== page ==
Pronto, the side project of Wilco keyboardist Mikael Jorgensen, daringly ventures into the realm of musical experimentation on the new instrumental release, The Cheetah. This sophomore album is a collection of twelve synth infused, digitally crafted songs that create a mellow, atmospheric, and somewhat bizarre soundscape.
While Pronto’s debut release, All Things Golden, was defined by its 1970s pop/rock style, hints of folk, catchy hooks, clever songwriting, and strong vocals, The Cheetah offers none of those things. Although this doesn’t necessarily make it a bad album, it certainly doesn’t make it a great one.
Unfortunately, this is a collection of songs that, at times, borders dangerously close to Muzak land. That being said, amidst the mundane and lullabye-ish moments of this stroll into the land of wordless, electronic pop, there are some cool effects and catchy grooves.
The opening track, “Tectonics”, begins like a hymn and is played on a synthesizer with interesting dissonant harmonies. Sadly, the drums enter after only twenty seconds or so, and the track (filled with rapid fire, staccato synthesizer notes) turns into what seems like background music for an Atari game (but with a real drummer playing along)—not the most impressive album opener.
The first nice moment on the album comes with the third track, “Einladung”, which features smooth guitar work by Chris Girard that is complimented by dancing synth sounds and a drone-like bass line. However, it is the next track, “Catch the Martian”, that finally brings the album to life. Its upbeat, jazzy style is accentuated with sci-fi sound effects and some clever drumming by Greg O’Keefe.
The title track showcases Girard’s guitar work again. It is a gentle, lulling piece that would serve well for mood-setting music or as a backing score for film or television use (Truthfully, it would be perfect for something sappy like a Dawson’s Creek reunion show). While the song is soothing and pretty, the only thing that keeps it from being included on one of the relaxation CD’s sold at the likes of Walmart or Target is the absence of trickling water and distant thunder heard behind the music.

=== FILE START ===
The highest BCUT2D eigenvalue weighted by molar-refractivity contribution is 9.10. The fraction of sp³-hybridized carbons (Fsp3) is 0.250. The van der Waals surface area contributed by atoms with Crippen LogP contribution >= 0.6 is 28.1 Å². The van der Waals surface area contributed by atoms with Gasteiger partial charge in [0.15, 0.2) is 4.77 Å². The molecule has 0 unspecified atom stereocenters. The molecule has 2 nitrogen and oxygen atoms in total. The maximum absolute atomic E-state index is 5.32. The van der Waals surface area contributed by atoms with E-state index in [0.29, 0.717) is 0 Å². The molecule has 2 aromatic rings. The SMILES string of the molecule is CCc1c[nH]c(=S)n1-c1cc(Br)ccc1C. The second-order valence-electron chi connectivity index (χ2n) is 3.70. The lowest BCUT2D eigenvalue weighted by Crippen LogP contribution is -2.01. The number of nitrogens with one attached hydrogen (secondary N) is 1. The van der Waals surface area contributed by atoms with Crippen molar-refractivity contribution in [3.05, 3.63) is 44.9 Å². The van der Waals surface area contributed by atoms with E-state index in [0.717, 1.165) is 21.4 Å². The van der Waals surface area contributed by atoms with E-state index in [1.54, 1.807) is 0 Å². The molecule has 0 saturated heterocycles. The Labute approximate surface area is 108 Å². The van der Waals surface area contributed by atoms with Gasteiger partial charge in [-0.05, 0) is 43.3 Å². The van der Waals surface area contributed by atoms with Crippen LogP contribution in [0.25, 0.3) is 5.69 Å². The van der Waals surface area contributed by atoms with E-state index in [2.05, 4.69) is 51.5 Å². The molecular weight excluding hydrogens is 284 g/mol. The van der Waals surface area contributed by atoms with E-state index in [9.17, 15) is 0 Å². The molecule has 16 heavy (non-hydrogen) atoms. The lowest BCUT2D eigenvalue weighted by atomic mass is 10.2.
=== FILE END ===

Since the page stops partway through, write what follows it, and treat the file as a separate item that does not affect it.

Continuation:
The only true “rocker” on the album is “The Monster”. This is the track that would later evolve into the song “Monster” from Pronto’s previous album. While the drum beat is energetic and the riffs are catchy, it only amounts to being a very early demo of what would later turn into a great fully realized song. This infant-stage recording will likely be of interest to Pronto fans.
As the album progresses, the tracks become more and more experimental, making use of new technologies and stretching the boundaries of digitally created sound and music. At one point, the voice of Bob Geldof is even heard speaking over the music and madness. This progression is understandable since the album itself is billed as being “the product of discovering new technological music-making tools, and documenting the resulting inspiration.”
Although this album may not appeal to the masses, being an instrumental recording of such an electronic and experimental nature, the musical talent and technological knowledge of Jorgenson and his crew are evident on The Cheetah and should be recognized. The music from this album doesn’t result from the work of a songwriter trying to create a radio hit or a catchy chorus. Instead, it comes from the work of a producer/musician exploring the possibilities of using technology to create music.
All that being said, The Cheetah isn’t a simple or easily digested album. You won’t find yourself humming a tune after a listen. The effect is more subtle, and the instrumental parts, though repetitive, are often interwoven and layered, requiring meditative listening to be appreciated. It is easy to imagine that listeners who are under the influence of alcohol or illicit drugs could have an intense experience listening to the combination of swirling sounds and various instruments that create this unusual, textured style of music (though this author, in no way, condones such activity).
If you are looking for well crafted, pop/rock music with strong melodies and memorable lyrics, you should probably stick with All Things Golden. However, if you want to sit back, relax, and immerse yourself in ambient, trance-inducing sound, then The Cheetah could be your musical ticket to Zen.
*The tracks from the album were recorded between 2000 and 2004, and in addition to Jorgenson, Girard, and O’Keeffe, guest musicians on the recording include Rob Mazurek (cornet) and Noel Kupersmith (bass). The Cheetaha was released by Contraphonic as a digital only album and is available from all major music sites. An expanded version that included animated videos and visual effects from artist Michael Lascarides is available exclusively from Contraphonic.Powered by Sidelines